In a homogenous process according to the roll-to-roll principle, an innovation from Karl Mayer combines warp knitted textile manufacturing with 3D printing. The result is maximum flexibility and efficiency in manufacturing customized products.
The world of sportswear is already showing what is possible. Mass-produced articles complete with 3D printed branding and functional elements are already firmly established in this domain. In addition, the carbon footprint of newly developed products is good, since savings are made on material and energy-intensive working steps. The new 3D inline printer can be used for manufacturing prototypes and equipping textile products with reinforced areas as well as design or function elements for additional benefits.
With this printing solution, the textile is printed directly after it has been manufactured on the warp knitting machine. This involves the machine directly communicating with the printer’s pattern system to enable targeted control. The inline printing head can be moved quickly to every necessary manufacturing position. It is mounted on an H-gantry and can be moved in all directions in space at a speed of 5 m/s. A camera system and a pattern recognition software ensure high precision during positioning of the printing head on the 2x1 m printing field.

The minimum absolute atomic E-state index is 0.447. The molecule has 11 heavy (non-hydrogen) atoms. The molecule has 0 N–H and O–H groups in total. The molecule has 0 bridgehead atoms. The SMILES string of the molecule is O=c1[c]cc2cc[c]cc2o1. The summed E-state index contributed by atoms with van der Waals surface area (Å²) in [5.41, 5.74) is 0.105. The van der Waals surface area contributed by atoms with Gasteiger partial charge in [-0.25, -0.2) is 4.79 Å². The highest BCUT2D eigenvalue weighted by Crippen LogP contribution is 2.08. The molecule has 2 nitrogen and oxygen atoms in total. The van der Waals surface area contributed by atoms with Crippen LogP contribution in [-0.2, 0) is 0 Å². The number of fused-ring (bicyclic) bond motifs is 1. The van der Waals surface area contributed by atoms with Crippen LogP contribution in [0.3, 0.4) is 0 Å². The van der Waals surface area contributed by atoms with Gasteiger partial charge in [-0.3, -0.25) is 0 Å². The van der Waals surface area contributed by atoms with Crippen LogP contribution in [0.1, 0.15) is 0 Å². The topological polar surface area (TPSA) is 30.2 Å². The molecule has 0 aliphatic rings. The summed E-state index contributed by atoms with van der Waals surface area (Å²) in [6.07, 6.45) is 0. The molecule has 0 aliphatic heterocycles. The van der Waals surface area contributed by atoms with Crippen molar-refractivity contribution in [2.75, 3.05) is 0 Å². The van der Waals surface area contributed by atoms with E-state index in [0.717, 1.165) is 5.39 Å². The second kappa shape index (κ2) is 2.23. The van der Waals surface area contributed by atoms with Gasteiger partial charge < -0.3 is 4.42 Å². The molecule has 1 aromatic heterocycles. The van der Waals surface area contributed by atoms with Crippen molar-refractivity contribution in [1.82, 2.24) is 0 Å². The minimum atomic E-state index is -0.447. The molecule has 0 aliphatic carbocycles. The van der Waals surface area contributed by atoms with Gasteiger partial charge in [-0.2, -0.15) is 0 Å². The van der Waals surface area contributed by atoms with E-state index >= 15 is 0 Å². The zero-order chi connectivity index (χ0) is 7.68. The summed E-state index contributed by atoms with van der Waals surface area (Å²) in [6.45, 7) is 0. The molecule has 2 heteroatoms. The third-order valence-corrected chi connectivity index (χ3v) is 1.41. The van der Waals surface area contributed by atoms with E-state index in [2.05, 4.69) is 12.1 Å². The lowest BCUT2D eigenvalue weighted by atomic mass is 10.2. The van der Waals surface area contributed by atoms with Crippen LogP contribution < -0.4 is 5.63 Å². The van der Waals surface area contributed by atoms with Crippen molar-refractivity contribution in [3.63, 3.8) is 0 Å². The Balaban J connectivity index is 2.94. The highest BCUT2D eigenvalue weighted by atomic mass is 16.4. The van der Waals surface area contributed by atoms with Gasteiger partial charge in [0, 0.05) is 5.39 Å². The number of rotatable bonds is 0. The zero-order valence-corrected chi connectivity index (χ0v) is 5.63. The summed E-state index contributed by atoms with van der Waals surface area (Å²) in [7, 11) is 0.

(Source: Karl Mayer)
The current printer version processes polyurethane and silicone without heat. The materials generally used in textile finishing are applied at a printing speed equivalent to a textile production of 85 m²/h with a warp knitting machine working width of 138".
The new 3D printing system from Karl Mayer Group, Obertshausen/Germany, combines the high productivity of warp knitting machines with the superior flexibility of additive manufacturing, thus offering the opportunity to cut production steps. The complexity of the machine handling is also reduced through a simple pattern system.
Thanks to these advantages, the innovation is particularly suitable for customizing products. Through direct printing onto the fabric, large quantities of textile articles can be decorated with logos, brand designations or team names.
In the sport sector, where high demands are placed on product performance, the new 3D printing system can easily be integrated in functional sport outfits. Shoes also benefit from the opportunity of being designed to be wear-resistant in areas which are under the most stress. Other opportunities are customized designs through to 4D printed shoes and efficient production “on demand”.
The automotive sector can use the efficient 3D printing system, for example, to integrate reinforcements into door panels, roof liners and seats. Designs, team logos and company names can be applied easily and accurately for use in automotive interiors. Future-oriented implementations are also conceivable, such as the integration of switches in textile structures, the use of textiles for control purposes and protective covers for electronic components.